What if the Crimean War had gone on for longer than the three years it really had. What if time travel was possible and people were able to visit themselves and give warnings. What if it were possible to enter our novels and change the story. In real life, these are impossible, in Jasper Fforde's The Eyre Affair, these things occur everyday. The setting? England, 1985, in the midst of the Crimean War, where Shakespeare is fought over and England itself is a police state. All these affect deeply, how this novel influences the reader.
The setting greatly affects the novel and in the case of The Eyre Affair, it could almost define it. Set in 1985 England, where gangs fight over Shakespeare and people can enter books and interact with characters in well-known novels and even rewrite them, The Eyre Affair deals with an alternate universe. The setting switches from busy London, reflecting the title character's busy and harsh life as a Spec-Ops 27, literary detective, to Swindon, her hometown, where everything appears normal. Swindon reflects Thursday's calmer state of mind, when she meets up with her ex-boyfriend and finds that crime guru and previous professor, Hades has kidnapped her aunt and uncle. Next pursues her family into the novel, Jane Eyre. Jane Eyre provides Thursday with a sense of comfort, appearing when Hades shoots Thursday. Jane Eyre, also was the choice novel of Hades' to destroy first.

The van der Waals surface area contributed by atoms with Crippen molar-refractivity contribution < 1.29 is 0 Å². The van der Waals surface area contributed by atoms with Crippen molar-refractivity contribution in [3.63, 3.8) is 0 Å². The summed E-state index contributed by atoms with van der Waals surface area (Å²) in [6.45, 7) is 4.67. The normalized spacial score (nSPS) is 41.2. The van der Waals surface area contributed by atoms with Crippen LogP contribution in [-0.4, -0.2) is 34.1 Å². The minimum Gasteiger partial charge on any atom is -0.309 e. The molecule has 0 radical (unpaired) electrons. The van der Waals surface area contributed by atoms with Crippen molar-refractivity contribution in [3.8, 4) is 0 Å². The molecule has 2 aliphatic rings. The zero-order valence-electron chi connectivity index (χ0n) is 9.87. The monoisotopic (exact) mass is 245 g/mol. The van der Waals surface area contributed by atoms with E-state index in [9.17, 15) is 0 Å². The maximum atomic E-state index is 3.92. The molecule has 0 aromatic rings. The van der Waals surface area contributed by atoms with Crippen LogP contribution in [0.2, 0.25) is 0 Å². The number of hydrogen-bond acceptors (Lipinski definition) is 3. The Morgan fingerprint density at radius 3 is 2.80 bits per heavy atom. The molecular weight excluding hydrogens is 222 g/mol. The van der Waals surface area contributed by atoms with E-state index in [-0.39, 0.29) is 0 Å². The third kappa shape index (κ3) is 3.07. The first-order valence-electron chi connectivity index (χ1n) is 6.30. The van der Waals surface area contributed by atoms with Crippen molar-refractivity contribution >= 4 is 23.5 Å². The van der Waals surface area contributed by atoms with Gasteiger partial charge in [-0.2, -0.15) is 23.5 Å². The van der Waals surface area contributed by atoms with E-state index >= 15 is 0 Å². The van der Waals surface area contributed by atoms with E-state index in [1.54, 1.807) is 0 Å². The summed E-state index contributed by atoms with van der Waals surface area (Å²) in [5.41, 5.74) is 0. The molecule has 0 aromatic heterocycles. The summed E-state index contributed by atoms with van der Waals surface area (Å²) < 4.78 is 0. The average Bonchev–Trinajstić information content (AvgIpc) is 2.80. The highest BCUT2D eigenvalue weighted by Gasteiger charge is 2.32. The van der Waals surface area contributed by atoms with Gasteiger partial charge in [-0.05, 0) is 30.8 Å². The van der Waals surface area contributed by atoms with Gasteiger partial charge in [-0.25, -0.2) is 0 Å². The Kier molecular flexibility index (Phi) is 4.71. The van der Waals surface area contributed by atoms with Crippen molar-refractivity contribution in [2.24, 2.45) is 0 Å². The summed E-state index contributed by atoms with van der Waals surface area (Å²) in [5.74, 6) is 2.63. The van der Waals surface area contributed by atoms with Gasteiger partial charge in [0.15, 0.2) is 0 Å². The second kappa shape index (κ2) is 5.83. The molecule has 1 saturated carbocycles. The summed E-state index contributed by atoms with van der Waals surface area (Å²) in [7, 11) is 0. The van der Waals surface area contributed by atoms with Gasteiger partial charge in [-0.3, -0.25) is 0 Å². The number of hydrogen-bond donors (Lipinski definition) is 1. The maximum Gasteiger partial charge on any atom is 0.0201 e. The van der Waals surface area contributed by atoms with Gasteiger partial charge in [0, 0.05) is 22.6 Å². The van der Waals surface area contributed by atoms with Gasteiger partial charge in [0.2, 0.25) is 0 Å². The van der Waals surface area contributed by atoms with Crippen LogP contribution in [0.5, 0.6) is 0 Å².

Of the many scenarios in the novel, each symbolizes something to the title character, Thursday Next. From Jane Eyre's safety and comfort to the busy and confusing London to the comfort of Swindon. Each stands for something in Thursday Next's life.